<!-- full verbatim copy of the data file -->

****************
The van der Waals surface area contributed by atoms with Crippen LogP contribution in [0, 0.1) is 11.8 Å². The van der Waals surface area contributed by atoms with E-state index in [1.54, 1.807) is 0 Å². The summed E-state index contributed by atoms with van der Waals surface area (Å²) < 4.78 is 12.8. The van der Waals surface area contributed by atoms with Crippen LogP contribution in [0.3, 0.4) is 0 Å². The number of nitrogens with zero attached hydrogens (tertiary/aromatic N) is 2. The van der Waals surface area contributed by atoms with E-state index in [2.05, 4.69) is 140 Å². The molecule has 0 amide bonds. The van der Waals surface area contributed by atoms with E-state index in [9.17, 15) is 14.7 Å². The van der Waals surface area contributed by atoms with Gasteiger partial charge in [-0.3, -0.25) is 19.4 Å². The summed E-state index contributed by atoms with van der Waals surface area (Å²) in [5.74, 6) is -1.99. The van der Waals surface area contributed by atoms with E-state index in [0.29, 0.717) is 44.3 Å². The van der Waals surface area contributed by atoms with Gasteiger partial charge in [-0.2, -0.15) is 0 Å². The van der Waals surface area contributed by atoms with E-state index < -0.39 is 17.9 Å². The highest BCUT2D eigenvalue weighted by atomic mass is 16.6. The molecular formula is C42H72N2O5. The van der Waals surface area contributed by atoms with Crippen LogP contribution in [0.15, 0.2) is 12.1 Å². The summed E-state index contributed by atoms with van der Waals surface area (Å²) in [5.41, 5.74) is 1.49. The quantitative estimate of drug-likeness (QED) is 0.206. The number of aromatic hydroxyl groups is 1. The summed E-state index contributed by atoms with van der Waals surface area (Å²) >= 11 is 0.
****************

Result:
The van der Waals surface area contributed by atoms with Crippen LogP contribution in [0, 0.1) is 11.8 Å². The van der Waals surface area contributed by atoms with E-state index in [1.54, 1.807) is 0 Å². The summed E-state index contributed by atoms with van der Waals surface area (Å²) < 4.78 is 12.8. The van der Waals surface area contributed by atoms with Crippen LogP contribution in [0.3, 0.4) is 0 Å². The number of nitrogens with zero attached hydrogens (tertiary/aromatic N) is 2. The van der Waals surface area contributed by atoms with E-state index in [2.05, 4.69) is 140 Å². The molecule has 0 amide bonds. The van der Waals surface area contributed by atoms with E-state index in [9.17, 15) is 14.7 Å². The van der Waals surface area contributed by atoms with Gasteiger partial charge in [-0.3, -0.25) is 19.4 Å². The summed E-state index contributed by atoms with van der Waals surface area (Å²) in [5.74, 6) is -1.99. The van der Waals surface area contributed by atoms with E-state index in [0.29, 0.717) is 44.3 Å². The van der Waals surface area contributed by atoms with Gasteiger partial charge in [-0.2, -0.15) is 0 Å². The van der Waals surface area contributed by atoms with E-state index < -0.39 is 17.9 Å². The highest BCUT2D eigenvalue weighted by atomic mass is 16.6. The molecular formula is C42H72N2O5. The van der Waals surface area contributed by atoms with Crippen LogP contribution in [0.15, 0.2) is 12.1 Å². The summed E-state index contributed by atoms with van der Waals surface area (Å²) in [5.41, 5.74) is 1.49. The quantitative estimate of drug-likeness (QED) is 0.206. The number of aromatic hydroxyl groups is 1. The summed E-state index contributed by atoms with van der Waals surface area (Å²) >= 11 is 0.